At the very beginning,let me ask you a question. Do you expect Language Village to teach business skills or English skills? If it is the former, unfortunately, Language Village cannot help you much. Language Village is not offering a place to improve business skills, but rather offering an environment to improve the English skills of Japanese business people.
We want you to realize this point as you consider your English training program because we do not want your company to use your precious time and money in vain by misunderstanding our mission.
All of the hours in Language Village are created according to the concept of “Fusion of daily life and English. ”Many Japanese people tend to think of the concepts of daily life and the applications of English as totally different ideas.
In other words, they try to stylize the concept of business as a kind of packaged good.
If simple packaged lessons, such as “Business English” are given to them, they may feel relieved because they do not have to worry about anything else.
Therefore, most English schools in Japan tend to offer “Business English” courses because they are in-demand. However, what is the result of this tendency? It is apparent that most companies tend to use their precious time and money in vain. To stylize business as a packaged good is just like regarding business as something close to a speech contest, which means stylizing what to say in advance, practicing the lines many times, and reproducing them in a controlled environment. However, real business is never like this.
All business people should know that real business conversations rarely proceed as they are planned. More precisely, business is a part of human life and it should be regarded, similarly to things in daily life, as unpredictable.That is why Language Village commits to offering an environment which fuses the students’ English study with their daily life.
This test is designed to evaluate communication ability in English over the internet, through Skype, with certified examiners.Generally speaking, Japanese people, who have only had Japanese English education, are very good in the areas of grammar and vocabulary but are very weak at verbally communicating and using these tools.
The reason is that they only study English as an academic subject and have few opportunities to speak it during their education.
Until a few decades ago, the high quality of Japanese products attracted many foreign people from all around the world to Japan. So, Japanese companies had only to wait for foreign people to come and buy them. That meant they did not need to communicate with foreigners in English. However, these days, the situation has changed. The world has become wide open and many developing countries are now equipped and able to improve their economies. Japan can no longer survive without changing its attitude.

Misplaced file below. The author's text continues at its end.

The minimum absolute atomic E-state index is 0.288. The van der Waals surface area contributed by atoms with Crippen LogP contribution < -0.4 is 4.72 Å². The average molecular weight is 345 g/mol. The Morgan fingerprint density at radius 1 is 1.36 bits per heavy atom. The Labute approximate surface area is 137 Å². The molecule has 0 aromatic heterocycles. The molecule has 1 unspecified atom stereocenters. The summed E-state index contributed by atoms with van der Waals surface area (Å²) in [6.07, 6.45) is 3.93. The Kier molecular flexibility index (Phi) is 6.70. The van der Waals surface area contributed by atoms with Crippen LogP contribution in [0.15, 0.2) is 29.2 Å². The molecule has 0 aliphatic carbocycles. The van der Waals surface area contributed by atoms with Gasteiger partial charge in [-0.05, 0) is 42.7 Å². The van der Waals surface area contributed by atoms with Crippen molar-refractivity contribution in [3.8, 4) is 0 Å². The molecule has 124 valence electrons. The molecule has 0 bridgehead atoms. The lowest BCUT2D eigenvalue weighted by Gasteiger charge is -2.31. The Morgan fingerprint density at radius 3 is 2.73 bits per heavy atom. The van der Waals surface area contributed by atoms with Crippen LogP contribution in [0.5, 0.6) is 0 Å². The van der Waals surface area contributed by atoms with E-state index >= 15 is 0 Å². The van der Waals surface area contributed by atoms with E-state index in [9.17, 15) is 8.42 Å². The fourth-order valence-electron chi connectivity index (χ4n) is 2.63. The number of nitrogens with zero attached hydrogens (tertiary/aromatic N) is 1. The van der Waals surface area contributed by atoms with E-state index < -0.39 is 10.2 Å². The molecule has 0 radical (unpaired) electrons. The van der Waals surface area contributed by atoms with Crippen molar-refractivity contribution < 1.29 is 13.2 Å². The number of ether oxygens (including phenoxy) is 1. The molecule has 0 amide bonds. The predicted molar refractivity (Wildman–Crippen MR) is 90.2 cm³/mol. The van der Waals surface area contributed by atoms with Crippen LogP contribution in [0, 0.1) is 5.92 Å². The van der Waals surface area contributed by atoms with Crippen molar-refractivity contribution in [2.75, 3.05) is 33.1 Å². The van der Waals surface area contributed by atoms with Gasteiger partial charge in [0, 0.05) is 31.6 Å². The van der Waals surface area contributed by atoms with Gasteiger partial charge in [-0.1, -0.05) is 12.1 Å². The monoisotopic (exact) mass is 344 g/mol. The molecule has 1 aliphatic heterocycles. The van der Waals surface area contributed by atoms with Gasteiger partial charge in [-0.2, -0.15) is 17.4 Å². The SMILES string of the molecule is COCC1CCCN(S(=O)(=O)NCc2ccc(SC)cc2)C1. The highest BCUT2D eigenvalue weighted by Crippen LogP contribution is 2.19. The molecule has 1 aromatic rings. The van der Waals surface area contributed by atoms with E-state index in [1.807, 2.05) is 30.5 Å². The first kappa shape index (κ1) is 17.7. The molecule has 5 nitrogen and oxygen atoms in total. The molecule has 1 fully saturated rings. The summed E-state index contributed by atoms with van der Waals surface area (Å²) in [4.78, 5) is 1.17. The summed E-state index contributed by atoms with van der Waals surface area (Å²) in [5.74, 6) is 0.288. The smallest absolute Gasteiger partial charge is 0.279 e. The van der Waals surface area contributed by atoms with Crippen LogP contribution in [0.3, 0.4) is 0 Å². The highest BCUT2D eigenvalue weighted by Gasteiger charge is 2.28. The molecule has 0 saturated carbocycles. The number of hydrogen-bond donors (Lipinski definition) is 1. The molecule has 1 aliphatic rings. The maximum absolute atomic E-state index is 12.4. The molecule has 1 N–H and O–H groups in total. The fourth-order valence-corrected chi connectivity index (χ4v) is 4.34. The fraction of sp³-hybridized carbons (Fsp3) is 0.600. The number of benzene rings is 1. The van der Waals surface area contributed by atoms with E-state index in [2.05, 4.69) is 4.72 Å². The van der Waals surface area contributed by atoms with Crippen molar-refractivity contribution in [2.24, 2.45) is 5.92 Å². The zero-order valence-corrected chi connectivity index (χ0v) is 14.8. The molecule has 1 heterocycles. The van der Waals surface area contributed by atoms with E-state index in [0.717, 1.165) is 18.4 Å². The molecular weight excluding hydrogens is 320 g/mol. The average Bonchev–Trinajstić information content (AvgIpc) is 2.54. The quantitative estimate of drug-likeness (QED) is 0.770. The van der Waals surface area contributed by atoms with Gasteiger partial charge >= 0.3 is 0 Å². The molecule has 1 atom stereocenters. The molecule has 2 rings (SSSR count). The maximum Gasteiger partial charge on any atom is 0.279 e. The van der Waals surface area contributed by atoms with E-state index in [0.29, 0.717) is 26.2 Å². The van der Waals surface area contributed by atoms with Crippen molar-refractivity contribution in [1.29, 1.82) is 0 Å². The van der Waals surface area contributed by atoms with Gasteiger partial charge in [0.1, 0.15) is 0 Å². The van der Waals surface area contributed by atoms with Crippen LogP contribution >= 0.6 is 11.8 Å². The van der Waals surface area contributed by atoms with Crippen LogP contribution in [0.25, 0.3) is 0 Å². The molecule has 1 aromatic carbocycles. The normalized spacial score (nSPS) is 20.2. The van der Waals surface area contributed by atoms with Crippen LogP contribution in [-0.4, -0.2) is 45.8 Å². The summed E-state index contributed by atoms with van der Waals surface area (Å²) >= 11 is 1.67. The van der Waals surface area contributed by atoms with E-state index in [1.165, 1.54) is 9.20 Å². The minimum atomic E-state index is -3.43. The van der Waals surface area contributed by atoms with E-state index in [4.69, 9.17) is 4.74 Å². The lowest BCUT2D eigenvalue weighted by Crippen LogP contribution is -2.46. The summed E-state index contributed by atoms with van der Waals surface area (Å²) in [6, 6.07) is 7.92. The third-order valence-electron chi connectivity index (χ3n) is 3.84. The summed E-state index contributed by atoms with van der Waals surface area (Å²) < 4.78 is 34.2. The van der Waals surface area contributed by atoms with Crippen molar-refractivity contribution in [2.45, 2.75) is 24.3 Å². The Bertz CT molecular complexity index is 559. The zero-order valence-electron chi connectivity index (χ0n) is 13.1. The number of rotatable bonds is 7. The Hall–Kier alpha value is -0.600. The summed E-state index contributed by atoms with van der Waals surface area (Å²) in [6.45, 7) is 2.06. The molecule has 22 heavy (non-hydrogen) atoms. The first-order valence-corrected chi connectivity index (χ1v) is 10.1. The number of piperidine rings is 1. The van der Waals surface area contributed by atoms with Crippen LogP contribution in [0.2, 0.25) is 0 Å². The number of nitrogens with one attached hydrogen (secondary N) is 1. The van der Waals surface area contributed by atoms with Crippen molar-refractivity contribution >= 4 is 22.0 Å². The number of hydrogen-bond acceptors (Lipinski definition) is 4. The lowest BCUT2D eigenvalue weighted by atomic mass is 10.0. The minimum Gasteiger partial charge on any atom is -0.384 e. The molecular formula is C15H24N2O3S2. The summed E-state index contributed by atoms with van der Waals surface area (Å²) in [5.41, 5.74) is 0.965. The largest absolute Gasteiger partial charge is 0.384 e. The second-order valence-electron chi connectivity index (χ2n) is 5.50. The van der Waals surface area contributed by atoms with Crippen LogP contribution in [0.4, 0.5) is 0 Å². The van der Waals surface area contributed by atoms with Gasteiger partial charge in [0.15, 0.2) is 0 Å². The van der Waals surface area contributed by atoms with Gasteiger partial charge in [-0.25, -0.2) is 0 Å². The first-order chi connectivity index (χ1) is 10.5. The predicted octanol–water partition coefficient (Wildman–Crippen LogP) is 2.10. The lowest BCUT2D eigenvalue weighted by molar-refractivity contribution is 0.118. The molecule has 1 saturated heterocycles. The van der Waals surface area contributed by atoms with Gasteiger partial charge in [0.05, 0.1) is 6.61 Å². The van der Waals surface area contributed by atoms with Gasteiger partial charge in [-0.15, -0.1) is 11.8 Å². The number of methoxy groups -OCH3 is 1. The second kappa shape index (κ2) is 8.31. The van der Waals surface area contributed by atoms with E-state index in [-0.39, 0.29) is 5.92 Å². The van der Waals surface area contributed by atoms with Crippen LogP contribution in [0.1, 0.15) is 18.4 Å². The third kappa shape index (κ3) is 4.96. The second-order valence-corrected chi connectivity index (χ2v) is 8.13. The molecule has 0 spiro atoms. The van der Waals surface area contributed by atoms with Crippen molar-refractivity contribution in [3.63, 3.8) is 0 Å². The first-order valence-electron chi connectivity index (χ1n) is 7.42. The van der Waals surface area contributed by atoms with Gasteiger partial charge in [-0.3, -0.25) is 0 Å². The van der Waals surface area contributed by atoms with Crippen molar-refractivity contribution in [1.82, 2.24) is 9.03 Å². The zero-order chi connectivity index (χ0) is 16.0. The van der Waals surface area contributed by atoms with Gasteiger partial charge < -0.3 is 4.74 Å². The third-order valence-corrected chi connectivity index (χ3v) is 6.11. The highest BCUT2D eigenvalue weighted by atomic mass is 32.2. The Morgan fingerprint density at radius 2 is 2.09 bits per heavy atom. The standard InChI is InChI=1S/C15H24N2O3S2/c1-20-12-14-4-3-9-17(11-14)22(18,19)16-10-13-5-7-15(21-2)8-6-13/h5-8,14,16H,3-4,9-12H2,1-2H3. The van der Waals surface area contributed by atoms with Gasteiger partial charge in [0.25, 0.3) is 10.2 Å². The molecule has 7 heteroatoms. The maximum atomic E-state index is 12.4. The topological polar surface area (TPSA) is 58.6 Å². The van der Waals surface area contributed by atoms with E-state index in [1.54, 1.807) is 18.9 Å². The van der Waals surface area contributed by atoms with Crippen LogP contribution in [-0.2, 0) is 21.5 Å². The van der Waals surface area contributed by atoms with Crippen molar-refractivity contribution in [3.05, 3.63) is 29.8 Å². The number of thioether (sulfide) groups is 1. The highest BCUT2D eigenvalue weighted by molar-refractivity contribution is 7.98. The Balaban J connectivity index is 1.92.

Now, Japan needs to sell its products to the open world, relying on our own English skills. Many companies have begun to notice this fact and are making their employees study communicative English. Nevertheless we are facing a lack of system for adequate evaluating communicative English. We currently rely on the TOEIC test, which is either paper- or computer-based, and is inadequate for the evaluation of communicative English. It is only good for the evaluation of vocabulary and grammar, or for evaluating test-taking skills. So, we devised the SEACT test to change the Japanese attitude toward studying English.
What is the evaluation of communication ability in concrete terms? Before considering this matter, we first have to define the meaning of “communication ability”. Is real communication based on whether or not the communicators know knowledge of vocabulary and grammatical rules? It would be logical to say that this is not true if we consider our daily lives. We usually judge communication as “perfect” if we can make others understand us, even if we cannot create perfect sentences using particular words and grammar.
On the contrary, even if we know such things, and we cannot create the context through smooth sentences, we will be evaluated as uncommunicative people. It often happens that a speaker with extensive vocabulary becomes uncommunicative because they are not sure of their accuracy while speaking.
Current tests check how much grammatical knowledge examinees have to an endless extent, and, if the tests show that they have it, the examinee is declared to have the ability to create accurate context based on a statistical presumption. Why is this so? Of course, to create accurate context, they need a minimum knowledge of essential vocabulary and grammatical rules. Having above this level is a convenience but not a necessity.
Our point is that the evaluation of communication ability should be done on a criteria of whether or not people can create an accurate context, and not only on the extent of their knowledge of vocabulary and grammar. A limitation of judgement then bocomes evident, because the judgement of whether an examinee can create the context or not can only be made by humans. Therefore, a system which does this cannot be mass produced. Additionally, it must be noted that judgements which are made by humans are subject to bias.
We acknowledge this weak point and endeavor to minimize it, within a reasonable range, by creating a system which maintains objectivity and fairness. The SEACT test scoring system was created with this in mind.
Nevertheless, this is still difficult to accomplish because the concept is abstract. We think it necessary to make it compassable by disassembling so called “communication ability” into as many elements as possible. After deep consideration, we found that it could be disassembled into 9 elements, allowing communication ability to be defined as an aggregation of these 9 individual elements. Therefore, the SEACT test judges communication based on the 9 different elements that are shown in the chart above.